Quantitative data is information about quantities; that is, information that can be measured and written down with numbers. Examples of quantitative data include surveys and questionnaires. Quantitative data can provide firm figures and reliable data, comparisons and detailed results by demographics, functions, locations and so on.
An overview of the differences between Quantitative and Qualitative Research
Credit: Credit: UniversityNow: Quantitative vs. Qualitative Research
The full and original article was published on Simply Psychology
Quantitative research gathers data in numerical form which can be put into categories, or in rank order, or measured in units of measurement. This type of data can be used to construct graphs and tables of raw data. Experiments typically yield quantitative data, as they are concerned with measuring things. However, other research methods, such as observations and questionnaires can produce both quantitative and qualitative information.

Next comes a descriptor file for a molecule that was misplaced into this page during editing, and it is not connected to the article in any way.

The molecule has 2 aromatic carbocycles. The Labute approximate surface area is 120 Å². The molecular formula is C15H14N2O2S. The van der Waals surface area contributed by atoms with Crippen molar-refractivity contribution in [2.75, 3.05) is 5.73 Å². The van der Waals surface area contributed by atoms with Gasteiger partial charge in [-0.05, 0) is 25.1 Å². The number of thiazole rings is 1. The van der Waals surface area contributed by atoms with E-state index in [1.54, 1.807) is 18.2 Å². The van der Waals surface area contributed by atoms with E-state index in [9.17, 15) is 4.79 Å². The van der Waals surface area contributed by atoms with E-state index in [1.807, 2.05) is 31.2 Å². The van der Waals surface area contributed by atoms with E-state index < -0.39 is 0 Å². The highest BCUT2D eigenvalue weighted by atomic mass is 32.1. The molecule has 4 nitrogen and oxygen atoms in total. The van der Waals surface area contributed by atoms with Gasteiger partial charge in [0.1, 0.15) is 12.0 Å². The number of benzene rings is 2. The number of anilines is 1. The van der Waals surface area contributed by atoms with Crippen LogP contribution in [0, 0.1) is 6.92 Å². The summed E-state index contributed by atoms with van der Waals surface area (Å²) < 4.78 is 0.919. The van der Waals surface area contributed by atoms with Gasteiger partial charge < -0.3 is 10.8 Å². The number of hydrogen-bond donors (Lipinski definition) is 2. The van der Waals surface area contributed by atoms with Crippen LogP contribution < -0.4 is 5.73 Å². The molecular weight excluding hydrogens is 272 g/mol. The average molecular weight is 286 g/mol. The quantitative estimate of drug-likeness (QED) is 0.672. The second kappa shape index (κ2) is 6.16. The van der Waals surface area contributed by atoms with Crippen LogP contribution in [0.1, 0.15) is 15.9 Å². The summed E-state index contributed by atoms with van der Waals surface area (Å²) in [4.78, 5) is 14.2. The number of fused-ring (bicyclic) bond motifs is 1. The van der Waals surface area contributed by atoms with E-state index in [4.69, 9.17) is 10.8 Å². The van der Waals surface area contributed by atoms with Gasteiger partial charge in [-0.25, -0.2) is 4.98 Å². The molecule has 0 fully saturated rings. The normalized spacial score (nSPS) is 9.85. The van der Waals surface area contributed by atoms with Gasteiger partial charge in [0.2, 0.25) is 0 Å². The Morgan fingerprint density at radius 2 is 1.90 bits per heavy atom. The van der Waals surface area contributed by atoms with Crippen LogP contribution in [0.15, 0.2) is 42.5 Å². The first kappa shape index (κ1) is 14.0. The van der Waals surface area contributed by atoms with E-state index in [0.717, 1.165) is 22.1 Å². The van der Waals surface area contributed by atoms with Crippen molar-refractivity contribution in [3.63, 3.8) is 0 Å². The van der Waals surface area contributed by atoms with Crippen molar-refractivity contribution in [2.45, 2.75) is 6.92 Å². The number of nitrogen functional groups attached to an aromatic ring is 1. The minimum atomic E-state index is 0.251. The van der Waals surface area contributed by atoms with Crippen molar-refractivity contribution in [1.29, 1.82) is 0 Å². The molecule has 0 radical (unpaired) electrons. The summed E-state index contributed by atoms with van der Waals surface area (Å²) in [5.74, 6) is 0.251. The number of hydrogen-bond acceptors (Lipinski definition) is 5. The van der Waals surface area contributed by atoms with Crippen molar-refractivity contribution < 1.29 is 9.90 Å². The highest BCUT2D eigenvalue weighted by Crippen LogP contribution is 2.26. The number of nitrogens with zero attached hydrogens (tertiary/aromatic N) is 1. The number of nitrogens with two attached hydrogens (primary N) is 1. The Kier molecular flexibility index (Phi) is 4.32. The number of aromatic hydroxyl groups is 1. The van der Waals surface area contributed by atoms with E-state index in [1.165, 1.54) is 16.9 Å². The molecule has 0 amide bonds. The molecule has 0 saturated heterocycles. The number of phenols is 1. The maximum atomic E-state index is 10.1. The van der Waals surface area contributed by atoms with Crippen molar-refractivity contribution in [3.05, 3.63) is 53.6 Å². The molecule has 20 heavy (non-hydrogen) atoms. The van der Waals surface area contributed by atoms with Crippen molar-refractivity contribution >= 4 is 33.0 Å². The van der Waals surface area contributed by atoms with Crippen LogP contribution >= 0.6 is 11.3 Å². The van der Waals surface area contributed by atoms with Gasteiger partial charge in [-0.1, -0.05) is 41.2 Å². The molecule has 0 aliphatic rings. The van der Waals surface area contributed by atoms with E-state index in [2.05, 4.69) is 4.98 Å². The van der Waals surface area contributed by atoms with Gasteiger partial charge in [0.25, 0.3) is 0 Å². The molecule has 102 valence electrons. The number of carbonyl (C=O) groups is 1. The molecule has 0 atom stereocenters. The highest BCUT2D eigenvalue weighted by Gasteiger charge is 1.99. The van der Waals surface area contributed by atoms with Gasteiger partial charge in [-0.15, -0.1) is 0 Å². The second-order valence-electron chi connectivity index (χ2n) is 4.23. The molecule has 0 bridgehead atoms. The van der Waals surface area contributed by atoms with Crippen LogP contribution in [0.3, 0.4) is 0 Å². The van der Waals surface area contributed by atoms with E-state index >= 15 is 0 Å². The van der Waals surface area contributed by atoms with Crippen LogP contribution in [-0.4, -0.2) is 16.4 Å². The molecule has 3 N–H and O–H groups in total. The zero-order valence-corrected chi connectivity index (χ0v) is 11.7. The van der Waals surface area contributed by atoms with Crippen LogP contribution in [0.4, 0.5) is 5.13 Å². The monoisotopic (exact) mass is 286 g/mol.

For example, a rating scale or closed questions on a questionnaire would generate quantitative data as these produce either numerical data or data that can be put into categories (e.g. “yes”, “no” answers). Whereas open-ended questions would generate qualitative information as they are a descriptive response.
Experimental methods limit the possible ways in which a research participant can react to and express appropriate social behavior. Findings are therefore likely to be context-bound and simply a reflection of the assumptions which the researcher brings to the investigation.
Credit: The full and original article was published on Simply Psychology
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